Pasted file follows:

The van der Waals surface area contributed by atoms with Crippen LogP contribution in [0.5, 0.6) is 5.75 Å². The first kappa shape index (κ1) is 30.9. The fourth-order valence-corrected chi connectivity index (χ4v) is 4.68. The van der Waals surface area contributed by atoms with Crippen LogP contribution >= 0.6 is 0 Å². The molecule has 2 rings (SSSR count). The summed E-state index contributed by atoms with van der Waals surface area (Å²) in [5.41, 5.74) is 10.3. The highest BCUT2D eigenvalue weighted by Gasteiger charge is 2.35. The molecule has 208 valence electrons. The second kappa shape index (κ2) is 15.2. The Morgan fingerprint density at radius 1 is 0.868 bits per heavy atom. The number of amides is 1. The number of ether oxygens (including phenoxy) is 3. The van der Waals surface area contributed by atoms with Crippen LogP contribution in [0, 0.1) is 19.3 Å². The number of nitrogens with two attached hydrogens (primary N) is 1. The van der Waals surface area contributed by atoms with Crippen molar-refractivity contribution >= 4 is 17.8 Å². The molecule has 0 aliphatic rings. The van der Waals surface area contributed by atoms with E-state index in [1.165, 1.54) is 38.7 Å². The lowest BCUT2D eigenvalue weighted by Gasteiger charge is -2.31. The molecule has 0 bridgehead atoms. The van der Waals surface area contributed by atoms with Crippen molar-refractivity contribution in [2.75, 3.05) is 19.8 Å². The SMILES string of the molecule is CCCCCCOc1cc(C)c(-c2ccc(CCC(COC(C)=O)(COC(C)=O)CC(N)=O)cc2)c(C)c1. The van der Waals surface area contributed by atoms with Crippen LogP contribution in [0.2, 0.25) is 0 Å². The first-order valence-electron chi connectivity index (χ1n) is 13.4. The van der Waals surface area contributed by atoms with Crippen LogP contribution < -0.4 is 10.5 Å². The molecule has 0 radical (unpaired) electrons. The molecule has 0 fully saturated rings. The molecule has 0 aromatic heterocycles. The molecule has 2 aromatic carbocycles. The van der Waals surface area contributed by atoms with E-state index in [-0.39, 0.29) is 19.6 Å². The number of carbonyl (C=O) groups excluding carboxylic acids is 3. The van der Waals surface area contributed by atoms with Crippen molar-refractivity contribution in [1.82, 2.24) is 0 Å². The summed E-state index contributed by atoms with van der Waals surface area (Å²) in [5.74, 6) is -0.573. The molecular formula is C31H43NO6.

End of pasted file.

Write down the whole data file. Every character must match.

The van der Waals surface area contributed by atoms with Crippen LogP contribution in [0.5, 0.6) is 5.75 Å². The first kappa shape index (κ1) is 30.9. The fourth-order valence-corrected chi connectivity index (χ4v) is 4.68. The van der Waals surface area contributed by atoms with Crippen LogP contribution >= 0.6 is 0 Å². The molecule has 2 rings (SSSR count). The summed E-state index contributed by atoms with van der Waals surface area (Å²) in [5.41, 5.74) is 10.3. The highest BCUT2D eigenvalue weighted by Gasteiger charge is 2.35. The molecule has 208 valence electrons. The second kappa shape index (κ2) is 15.2. The Morgan fingerprint density at radius 1 is 0.868 bits per heavy atom. The number of amides is 1. The number of ether oxygens (including phenoxy) is 3. The van der Waals surface area contributed by atoms with Crippen LogP contribution in [0, 0.1) is 19.3 Å². The number of nitrogens with two attached hydrogens (primary N) is 1. The van der Waals surface area contributed by atoms with Crippen molar-refractivity contribution >= 4 is 17.8 Å². The molecule has 0 aliphatic rings. The van der Waals surface area contributed by atoms with E-state index in [1.165, 1.54) is 38.7 Å². The lowest BCUT2D eigenvalue weighted by Gasteiger charge is -2.31. The molecule has 0 bridgehead atoms. The van der Waals surface area contributed by atoms with Crippen molar-refractivity contribution in [2.75, 3.05) is 19.8 Å². The SMILES string of the molecule is CCCCCCOc1cc(C)c(-c2ccc(CCC(COC(C)=O)(COC(C)=O)CC(N)=O)cc2)c(C)c1. The van der Waals surface area contributed by atoms with Crippen LogP contribution in [0.2, 0.25) is 0 Å². The first-order valence-electron chi connectivity index (χ1n) is 13.4. The van der Waals surface area contributed by atoms with Crippen LogP contribution < -0.4 is 10.5 Å². The molecule has 0 radical (unpaired) electrons. The molecule has 0 fully saturated rings. The molecule has 0 aromatic heterocycles. The molecule has 2 aromatic carbocycles. The van der Waals surface area contributed by atoms with E-state index in [-0.39, 0.29) is 19.6 Å². The number of carbonyl (C=O) groups excluding carboxylic acids is 3. The van der Waals surface area contributed by atoms with Crippen molar-refractivity contribution in [1.82, 2.24) is 0 Å². The summed E-state index contributed by atoms with van der Waals surface area (Å²) in [5.74, 6) is -0.573. The molecular formula is C31H43NO6.